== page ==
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Sauvignon Stilettos: Marlborough, NZ

By Debra Meiburg MW

by Debra Meiburg MW

It’s hard to believe that New Zealand restaurants weren’t allowed to sell wine until the 1960’s. Even then, servers were required to stopper the bottles by 10:00pm. It’s also hard to believe that just over thirty years ago there wasn’t a single grape vine planted in New Zealand’s largest and most famous wine region, Marlborough. In fact, fifteen years ago there were only thirty-one winemakers in all of New Zealand. This series of “did-you-knows” is significant when considering the New Zealand, in particularly Marlborough, wine scene today.

Nestled between two mountain ranges on the north-eastern most tip of South Island, Marlborough is one of the few wine producing regions in the world that has managed to bump a French wine region off its high heels. Less than two decades ago, the grassy, bracing wines of Sancerre in France’s Loire Valley, defined sauvignon blanc, not New Zealand. Marlborough gave the world a different sauvignon blanc, packed with the same grassy, herbal notes, but vibrant and taut with explosive green fruits, figs and gooseberries. The Loire’s Sancerre was decidedly stingy by comparison. Upstart Marlborough winemakers put out a sauvignon blanc that lived up to its name: sauvignon is derived from the French word sauvage, which means wild.

One of the key’s to Marlborough’s success is its diurnal temperatures, where warm sunny days are off-set by cool, nippy evenings: singlets are worn by day, but wraps or jackets are de riguer after chilly nightfall. The result is a long, slow, slow-ripening season, which intensifies fruit flavours. Most of Marlborough’s important vineyards are planted on the Wairau Plain, grouped around the towns of Blenheim and Renwick, near Cloudy Bay, just south of the Marlborough Sounds. The Wairau Plain owes its success to soil that’s surprisingly unfertile for a river valley floor. No matter, grape vines thrive in soil that forces their roots to burrow deep for nutrition. Vines have a tendency to binge drink, so top Marlborough producers keep their vines away from the region’s generous water table. If left unchecked, water-fuelled vines can enthusiastically over-produce resulting in dilute, unripe, overly herbaceous wines. Luckily both the Wairau Plain and the Awatere Valley, which lies further south in the Marlborough region, have shallow soils that drain quickly.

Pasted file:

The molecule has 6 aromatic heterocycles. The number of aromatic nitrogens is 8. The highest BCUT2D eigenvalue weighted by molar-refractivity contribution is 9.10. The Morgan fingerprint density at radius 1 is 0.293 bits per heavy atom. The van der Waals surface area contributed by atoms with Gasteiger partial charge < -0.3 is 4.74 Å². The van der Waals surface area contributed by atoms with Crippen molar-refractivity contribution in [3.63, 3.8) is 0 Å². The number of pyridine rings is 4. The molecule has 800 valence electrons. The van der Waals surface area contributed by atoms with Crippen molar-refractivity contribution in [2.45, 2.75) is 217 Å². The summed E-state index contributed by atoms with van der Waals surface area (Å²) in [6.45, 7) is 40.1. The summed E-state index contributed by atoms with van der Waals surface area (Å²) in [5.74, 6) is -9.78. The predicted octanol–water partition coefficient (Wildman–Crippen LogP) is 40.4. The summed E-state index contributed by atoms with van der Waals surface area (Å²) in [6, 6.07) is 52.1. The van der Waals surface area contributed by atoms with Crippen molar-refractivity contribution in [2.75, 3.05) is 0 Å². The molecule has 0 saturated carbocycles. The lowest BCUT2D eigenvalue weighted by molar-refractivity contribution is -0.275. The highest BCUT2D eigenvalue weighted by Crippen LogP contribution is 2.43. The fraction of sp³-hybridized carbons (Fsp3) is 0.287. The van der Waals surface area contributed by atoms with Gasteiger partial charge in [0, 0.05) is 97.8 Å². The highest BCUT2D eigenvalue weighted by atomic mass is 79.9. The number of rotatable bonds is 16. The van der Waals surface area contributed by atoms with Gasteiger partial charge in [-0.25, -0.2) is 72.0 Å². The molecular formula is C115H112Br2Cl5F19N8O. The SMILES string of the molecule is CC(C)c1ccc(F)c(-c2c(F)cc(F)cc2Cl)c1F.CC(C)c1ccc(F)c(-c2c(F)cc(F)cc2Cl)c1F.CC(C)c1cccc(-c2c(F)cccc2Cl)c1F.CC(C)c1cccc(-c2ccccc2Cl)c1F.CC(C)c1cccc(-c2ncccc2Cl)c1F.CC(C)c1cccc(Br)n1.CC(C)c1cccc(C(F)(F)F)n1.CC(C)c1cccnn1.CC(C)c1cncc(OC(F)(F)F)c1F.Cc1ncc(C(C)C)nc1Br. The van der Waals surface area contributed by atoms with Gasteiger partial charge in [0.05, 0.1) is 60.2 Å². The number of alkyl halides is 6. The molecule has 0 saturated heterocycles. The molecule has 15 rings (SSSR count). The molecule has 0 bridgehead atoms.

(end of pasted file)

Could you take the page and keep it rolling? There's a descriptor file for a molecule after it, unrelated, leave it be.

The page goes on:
There’s no end of focused, high quality sauvignon blanc from the Marlborough region, all with basketfuls of intense, pure gooseberry fruit and herb-scented fruit supported by razor-sharp acidity. Marlborough’s reputation for sauvignon blanc is so high that many producers based elsewhere in the country buy fruit from Marlborough to ensure they have a striking sauvignon blanc in their portfolio. Though Marlborough built its reputation on wildly exuberant fruit, teetering on stiletto acidity, some producers are experimenting with a richer, round style, along the lines of white Bordeaux, fermenting the wines in barrels, kicking up lees activity and maturing a portion of the blend in oak barrels.

If ‘savvy’ doesn’t hold your interest, then look to Marlborough for excellent pinot noir or chardonnay. Ata Rangi and Dog Point Vineyards both make superb chardonnays that have fooled more than one taster as to their origin. Top producers of sauvignon blanc include Cloudy Bay, Craggy Range, Wairau River and Seresin. Also delicious, fresh and feisty are the ‘double L’ savvies: Sacred Hill, Oyster Hills, Wither Hills, Grove Mill and Villa Maria.

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